Adam Torres

Adam Torres

Balancing life and art

interview by Lorenzo Righetto

Ten years have passed by between your solo debut album and “Pearls To Swine”. Can you tell us what has happened in your life during this time span?
I’ve moved a few times.  I used to live in Ohio and then I lived for a few years in Ecuador, teaching English there and doing volunteer work.  I moved to Austin in 2011 and have lived here since, completing graduate school and working for the state government for a few years.  I was making music privately throughout this time but decided to be more public with it recently.

How did your relationship with yourself as an artist and with music develop during this time? Did you try to repress it or did you reach an equilibrium point in which you thought: “This will survive no matter where the world goes”?
I don’t know.  I only like to think about what is alive in what I’m doing and how to access that but nothing beyond that in terms of how it could last.  Like so many others, my life experiences – especially choosing to wander off the beaten path – are distilled in what I do.  When you have strayed for so long, it becomes natural to do things for yourself more than for others because there is no one else around.  I’m comfortable with that solitude in how I work.

First of all, I’d like you to comment on the title you’ve chosen. The Italian equivalent is a very inflated slang expression, so you might like to explain to us better the actual meaning of “Pearls To Swine”.
Sure, the title is a line from the album’s second song, "Some Beast Will Find You By Name". But the phrase is an idiom refers to sanctimony that came from the book of Matthew. I am pretty much an atheist but I really liked the imagery and power of that passage and I also like the idea of devolution and how beauty and ideals fade over time. Beauty is a serious problem and even the idea of beauty can be repulsive sometimes. I wanted to write dynamic songs that hint at that idea in some ways and phrase "Pearls To Swine" was appropriate.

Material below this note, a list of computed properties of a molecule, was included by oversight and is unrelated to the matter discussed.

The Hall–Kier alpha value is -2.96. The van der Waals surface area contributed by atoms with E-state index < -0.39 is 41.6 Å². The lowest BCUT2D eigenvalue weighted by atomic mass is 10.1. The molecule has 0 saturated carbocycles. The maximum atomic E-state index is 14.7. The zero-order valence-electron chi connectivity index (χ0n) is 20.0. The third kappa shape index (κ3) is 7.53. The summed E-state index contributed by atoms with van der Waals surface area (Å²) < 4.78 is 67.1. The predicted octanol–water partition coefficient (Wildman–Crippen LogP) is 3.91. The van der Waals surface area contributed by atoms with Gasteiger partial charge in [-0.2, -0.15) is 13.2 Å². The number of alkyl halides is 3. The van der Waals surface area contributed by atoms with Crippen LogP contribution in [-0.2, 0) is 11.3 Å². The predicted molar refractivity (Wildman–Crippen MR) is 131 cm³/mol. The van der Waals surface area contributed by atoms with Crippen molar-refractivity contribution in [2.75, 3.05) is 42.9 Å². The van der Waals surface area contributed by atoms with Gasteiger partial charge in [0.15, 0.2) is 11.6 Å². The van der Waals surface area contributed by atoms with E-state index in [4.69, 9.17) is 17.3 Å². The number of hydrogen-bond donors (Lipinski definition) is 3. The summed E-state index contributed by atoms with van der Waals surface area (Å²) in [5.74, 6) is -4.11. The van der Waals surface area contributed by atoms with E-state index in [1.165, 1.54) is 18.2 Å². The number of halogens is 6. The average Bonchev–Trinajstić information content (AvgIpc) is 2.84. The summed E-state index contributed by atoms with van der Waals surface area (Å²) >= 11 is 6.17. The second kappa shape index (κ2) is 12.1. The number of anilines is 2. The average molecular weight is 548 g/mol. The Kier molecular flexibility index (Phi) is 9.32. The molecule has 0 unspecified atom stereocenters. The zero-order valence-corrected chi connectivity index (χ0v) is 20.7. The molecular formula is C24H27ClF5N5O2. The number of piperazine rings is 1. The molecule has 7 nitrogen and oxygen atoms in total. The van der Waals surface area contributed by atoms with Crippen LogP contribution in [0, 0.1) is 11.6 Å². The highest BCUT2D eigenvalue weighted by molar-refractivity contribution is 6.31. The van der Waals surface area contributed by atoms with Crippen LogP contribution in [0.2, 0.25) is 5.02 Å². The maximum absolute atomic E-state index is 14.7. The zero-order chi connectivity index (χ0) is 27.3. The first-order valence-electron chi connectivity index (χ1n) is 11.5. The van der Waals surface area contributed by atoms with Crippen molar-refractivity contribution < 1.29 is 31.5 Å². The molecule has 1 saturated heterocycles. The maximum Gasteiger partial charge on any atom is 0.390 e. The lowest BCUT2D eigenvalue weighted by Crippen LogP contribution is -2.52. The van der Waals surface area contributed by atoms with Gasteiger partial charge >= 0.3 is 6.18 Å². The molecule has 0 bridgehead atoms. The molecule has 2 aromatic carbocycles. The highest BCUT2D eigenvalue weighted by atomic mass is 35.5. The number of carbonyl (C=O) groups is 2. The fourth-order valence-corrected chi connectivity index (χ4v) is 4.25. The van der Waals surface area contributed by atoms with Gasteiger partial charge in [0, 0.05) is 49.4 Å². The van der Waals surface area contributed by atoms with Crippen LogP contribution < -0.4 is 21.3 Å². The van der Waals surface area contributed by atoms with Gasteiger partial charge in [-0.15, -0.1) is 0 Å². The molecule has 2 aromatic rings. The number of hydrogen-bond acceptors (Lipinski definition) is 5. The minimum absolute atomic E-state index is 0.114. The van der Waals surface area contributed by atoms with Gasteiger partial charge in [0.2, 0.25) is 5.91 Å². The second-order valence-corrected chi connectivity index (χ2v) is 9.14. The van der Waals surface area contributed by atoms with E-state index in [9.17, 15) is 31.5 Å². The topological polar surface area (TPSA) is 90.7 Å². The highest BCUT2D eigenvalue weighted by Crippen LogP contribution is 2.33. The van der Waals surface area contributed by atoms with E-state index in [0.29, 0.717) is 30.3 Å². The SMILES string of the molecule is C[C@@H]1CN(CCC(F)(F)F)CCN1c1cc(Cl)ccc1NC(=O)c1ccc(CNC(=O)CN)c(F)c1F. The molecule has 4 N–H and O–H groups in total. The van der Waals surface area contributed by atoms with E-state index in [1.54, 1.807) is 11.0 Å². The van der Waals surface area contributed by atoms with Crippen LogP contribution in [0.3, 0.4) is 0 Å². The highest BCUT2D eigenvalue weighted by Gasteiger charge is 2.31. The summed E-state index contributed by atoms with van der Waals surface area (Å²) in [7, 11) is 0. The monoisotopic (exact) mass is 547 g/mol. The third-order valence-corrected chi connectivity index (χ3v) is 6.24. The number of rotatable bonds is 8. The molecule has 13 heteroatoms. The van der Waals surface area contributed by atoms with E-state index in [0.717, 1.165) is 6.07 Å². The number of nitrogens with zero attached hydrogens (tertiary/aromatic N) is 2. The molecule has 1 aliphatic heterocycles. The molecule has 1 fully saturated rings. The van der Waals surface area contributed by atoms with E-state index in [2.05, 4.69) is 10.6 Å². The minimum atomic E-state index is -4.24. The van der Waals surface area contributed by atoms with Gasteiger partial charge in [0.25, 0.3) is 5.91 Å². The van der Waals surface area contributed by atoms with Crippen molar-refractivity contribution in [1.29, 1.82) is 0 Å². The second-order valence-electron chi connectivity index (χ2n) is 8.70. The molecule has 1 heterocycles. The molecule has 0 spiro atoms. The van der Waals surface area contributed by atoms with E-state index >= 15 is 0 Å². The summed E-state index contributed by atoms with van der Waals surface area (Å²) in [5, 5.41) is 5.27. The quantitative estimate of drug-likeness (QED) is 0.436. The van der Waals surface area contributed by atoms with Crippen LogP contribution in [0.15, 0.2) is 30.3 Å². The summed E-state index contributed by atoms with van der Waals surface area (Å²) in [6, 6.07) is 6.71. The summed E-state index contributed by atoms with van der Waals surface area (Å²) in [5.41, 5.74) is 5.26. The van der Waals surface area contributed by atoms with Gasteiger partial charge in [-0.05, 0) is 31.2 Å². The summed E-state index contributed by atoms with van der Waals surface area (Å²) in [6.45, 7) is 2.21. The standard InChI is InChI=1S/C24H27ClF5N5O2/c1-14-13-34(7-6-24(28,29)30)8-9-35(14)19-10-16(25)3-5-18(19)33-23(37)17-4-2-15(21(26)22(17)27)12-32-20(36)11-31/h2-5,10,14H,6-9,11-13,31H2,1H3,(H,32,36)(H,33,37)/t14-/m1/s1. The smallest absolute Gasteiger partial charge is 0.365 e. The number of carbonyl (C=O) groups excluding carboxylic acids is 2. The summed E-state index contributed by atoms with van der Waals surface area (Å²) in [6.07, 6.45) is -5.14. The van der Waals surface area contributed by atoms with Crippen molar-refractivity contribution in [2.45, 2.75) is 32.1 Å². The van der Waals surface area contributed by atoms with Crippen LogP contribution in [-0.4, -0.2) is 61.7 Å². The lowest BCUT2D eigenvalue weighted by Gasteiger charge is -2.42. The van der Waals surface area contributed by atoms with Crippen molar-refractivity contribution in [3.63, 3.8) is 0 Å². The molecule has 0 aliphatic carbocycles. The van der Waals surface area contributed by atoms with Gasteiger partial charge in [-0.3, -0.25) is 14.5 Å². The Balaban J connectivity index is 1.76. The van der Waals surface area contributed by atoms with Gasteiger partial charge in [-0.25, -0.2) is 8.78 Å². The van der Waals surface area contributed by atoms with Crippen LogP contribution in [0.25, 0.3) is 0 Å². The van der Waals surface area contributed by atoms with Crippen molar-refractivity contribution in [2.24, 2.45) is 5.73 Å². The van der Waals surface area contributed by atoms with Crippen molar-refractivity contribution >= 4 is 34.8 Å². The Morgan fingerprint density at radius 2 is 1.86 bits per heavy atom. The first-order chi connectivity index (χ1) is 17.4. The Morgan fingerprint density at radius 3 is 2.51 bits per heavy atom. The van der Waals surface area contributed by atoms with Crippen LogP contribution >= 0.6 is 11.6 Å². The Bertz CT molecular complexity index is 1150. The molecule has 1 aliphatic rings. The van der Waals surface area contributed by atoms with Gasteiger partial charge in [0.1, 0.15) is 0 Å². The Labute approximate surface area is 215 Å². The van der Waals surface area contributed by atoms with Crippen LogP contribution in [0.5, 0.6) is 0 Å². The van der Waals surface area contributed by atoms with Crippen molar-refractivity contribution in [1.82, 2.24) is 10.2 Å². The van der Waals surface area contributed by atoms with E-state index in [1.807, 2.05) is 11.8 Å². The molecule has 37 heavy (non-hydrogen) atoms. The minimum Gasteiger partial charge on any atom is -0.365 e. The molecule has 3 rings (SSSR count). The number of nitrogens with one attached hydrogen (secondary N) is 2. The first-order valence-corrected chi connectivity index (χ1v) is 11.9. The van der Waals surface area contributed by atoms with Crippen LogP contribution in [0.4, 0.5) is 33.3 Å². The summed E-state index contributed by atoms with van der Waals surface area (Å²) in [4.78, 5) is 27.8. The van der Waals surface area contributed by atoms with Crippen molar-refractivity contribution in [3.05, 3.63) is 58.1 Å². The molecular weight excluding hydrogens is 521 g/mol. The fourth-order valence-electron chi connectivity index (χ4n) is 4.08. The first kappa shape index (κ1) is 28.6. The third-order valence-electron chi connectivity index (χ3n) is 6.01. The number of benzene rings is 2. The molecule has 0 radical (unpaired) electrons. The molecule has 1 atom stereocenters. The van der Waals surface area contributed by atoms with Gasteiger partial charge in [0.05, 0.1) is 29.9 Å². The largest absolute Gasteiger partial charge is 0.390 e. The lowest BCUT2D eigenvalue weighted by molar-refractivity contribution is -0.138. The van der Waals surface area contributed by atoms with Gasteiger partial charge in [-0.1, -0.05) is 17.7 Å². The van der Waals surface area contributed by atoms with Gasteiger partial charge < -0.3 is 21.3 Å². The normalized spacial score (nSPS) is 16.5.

There certainly is a big “cesura” in your musical expression from “Nostra Nova”: sparser arrangements, but I think the most important feature is recording the album live (except for vocals if I’m not mistaken). “Pearls To Swine” has a very strong, raw emotional drive, it sways you back and forth. It can be also tiring, for the general listener. What was your aim in terms of general sound/mood/atmosphere for this record?
I wanted this album to sound sparse yet expansive – geographical in the sense that the songs sounded like the American West because that is where I live and that is where I was born and where my family is from. The landscape is a character in this album and it, too, is devolving into something unnatural, like in the last track City Limits. I wanted the mood of the album to feel like the listener was outdoors and that they would be able to dream about the landscapes around and within themselves.

I read in many of the articles regarding you and/or “Pearls To Swine” that you are defined a “prodigy” of the songwriting world. I could see why, after listening to something like “Nostra Nova”, a beautiful and incredibly layered debut album. A very strong songwriting, something you appreciate in “Pearls To Swine” too, of course. How do you look at those days now and at the record itself?
Thank you for those kind words.  It’s hard for me to say, really, what is different between then and now.  I feel more comfortable in experimenting with my voice and how it can bend and move – more so than before.  But time is non-linear and who I was then and who I was now is still a person interested in similar things, similar beliefs, and similar ways of seeing the world.  My habits and work style are more weathered, for better or for worse, and maybe ossified in some ways.  I want to take more risks now than before and all that I can really hope is to continue to create and learn and grow.